Trivia: Co-star Dermot Walsh was married at the time to Hazel Court (of Hammer/Roger Corman movie fame.) Walsh then went on to star in the Danzigers' TV series: RICHARD THE LIONHEART. I can still sing the title song on request. Sad, eh? And how Dermot maintains that high quiff-hairstyle is an astonishment. Laurence Payne (who I've always liked and was co-star in THE TROLLENBERG TERROR/THE CRAWLING EYE),lost an eye in the early sixties during a fencing scene in his British TV series SEXTON BLAKE. Great casting for that part, I always thought. He was always good.)Bar tender Frank Thornton, who has two brief scenes, went on to great success as a comedy character actor in theatre, and British TV (eg ARE YOU BEING SERVED?)
The Hand (1960)
A forgotten movie - but with interesting details.
And yeah - lots of talk, and no action - which was the curse of British B movies of the time. But you've got to pay attention to the dialogue this time, or you won't work out what the motivation is. In other words, Ray Cooney's dialogue is a bit cleverer than the norm at the time.
Nasty shots (for 1961) - one severed hand (natch!)
Who's the murderer, then? Bloody Hell - Derek Bond has the lead role on the posters, and doesn't appear after the MEANINGFUL prologue until well into the movie.
Ray Cooney wrote the screenplay, and went on to script several extremely successful comedy/farce plays. This seems to have been his only foray into nasty stuff.He also appears in the movie. Several rewinds suggest that he's the main Cop's second hand( heh, heh!) man.(The credits aren't helpful)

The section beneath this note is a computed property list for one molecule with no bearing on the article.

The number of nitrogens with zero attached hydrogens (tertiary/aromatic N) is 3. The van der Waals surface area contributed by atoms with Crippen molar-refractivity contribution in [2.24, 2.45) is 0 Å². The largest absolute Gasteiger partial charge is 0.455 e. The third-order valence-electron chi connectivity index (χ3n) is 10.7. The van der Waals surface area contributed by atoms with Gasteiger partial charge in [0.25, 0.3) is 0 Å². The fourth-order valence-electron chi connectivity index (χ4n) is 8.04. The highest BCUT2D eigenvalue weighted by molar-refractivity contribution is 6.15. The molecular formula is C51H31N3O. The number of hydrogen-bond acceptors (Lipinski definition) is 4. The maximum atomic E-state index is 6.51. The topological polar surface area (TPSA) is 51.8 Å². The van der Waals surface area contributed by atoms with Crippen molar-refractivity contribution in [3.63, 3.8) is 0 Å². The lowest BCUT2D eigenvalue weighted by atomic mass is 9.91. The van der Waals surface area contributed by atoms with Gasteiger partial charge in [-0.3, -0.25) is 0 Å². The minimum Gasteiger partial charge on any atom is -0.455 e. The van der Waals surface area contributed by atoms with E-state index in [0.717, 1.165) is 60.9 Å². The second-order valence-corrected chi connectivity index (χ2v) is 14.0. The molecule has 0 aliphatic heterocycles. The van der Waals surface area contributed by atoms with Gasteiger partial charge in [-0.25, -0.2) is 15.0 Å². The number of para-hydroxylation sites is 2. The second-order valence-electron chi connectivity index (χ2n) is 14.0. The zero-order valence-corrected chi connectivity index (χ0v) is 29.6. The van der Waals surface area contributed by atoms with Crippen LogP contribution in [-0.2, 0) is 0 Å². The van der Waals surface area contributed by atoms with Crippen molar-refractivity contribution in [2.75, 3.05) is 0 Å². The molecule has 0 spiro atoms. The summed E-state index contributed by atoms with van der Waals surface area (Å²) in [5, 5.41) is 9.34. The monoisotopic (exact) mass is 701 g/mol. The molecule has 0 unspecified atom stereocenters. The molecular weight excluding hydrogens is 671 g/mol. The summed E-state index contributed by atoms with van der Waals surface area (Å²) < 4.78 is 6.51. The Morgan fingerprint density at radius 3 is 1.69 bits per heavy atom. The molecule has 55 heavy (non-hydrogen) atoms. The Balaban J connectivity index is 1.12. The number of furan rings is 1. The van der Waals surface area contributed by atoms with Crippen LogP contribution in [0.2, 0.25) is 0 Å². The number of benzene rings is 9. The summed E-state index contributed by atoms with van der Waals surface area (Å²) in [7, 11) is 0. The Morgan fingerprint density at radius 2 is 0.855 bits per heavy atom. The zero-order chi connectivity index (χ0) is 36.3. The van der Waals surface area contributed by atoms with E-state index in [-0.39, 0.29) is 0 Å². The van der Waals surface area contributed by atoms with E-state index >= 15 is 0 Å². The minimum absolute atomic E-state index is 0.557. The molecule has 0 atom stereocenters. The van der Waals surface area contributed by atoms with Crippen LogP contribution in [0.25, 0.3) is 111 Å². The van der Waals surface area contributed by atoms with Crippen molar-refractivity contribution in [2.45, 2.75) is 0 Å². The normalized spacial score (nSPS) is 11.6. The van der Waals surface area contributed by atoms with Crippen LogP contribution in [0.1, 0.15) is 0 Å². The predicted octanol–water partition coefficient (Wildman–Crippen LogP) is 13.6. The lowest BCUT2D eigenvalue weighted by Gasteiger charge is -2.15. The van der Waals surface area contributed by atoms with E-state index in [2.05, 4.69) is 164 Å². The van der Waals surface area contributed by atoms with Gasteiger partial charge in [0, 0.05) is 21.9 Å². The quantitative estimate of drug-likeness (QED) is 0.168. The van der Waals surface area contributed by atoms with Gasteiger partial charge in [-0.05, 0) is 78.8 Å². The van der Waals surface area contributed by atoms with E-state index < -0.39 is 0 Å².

I had to hunt this movie down after many years. Hard to find. Is it good? Well - all I can say is that, had I the chance to view it at the time, I may not have been disappointed. Very English, shoestring budget. Today?
It's an hour long, you've got to pay attention to throw-away dialogue - but it's much better than those Butcher Film movies that send you to sleep after 5 minutes and -
Amazing for 1960: Bad language! In the prologue, a character calls his WW2 captors "Dirty Bastards!" Believe me, STRONG stuff for the time.
BUT - this is NOT a lost classic. Tape it on late night TV if it ever shows, but don't pay what I did to give you this review.
La isla de la muerte (1967)
A Climax To Die For
The heroine in the clutches of a vampire tree, the hero leaping to her aid with an axe - slashing at blood-sucking branches with his weapon - then being attacked by the mad scientist who created the tree, also with an axe!
An axe battle between the two, under the writhing blood-sucking branches, in the middle of a rain-drenched thunderstorm. GREAT staging! What happens next is bloody (incredibly bloody, in fact), outrageous, melodramatic, over-the-top, and (dare I say?) EXCITING!
Now come on - isn't that last ten minutes worth the previous hour and 20 minutes of bad dubbing and odd characterisation?
And what the HELL is that old German woman gibbering on about?
Fans of Man-Eating Plants should check out the Mel Welles site.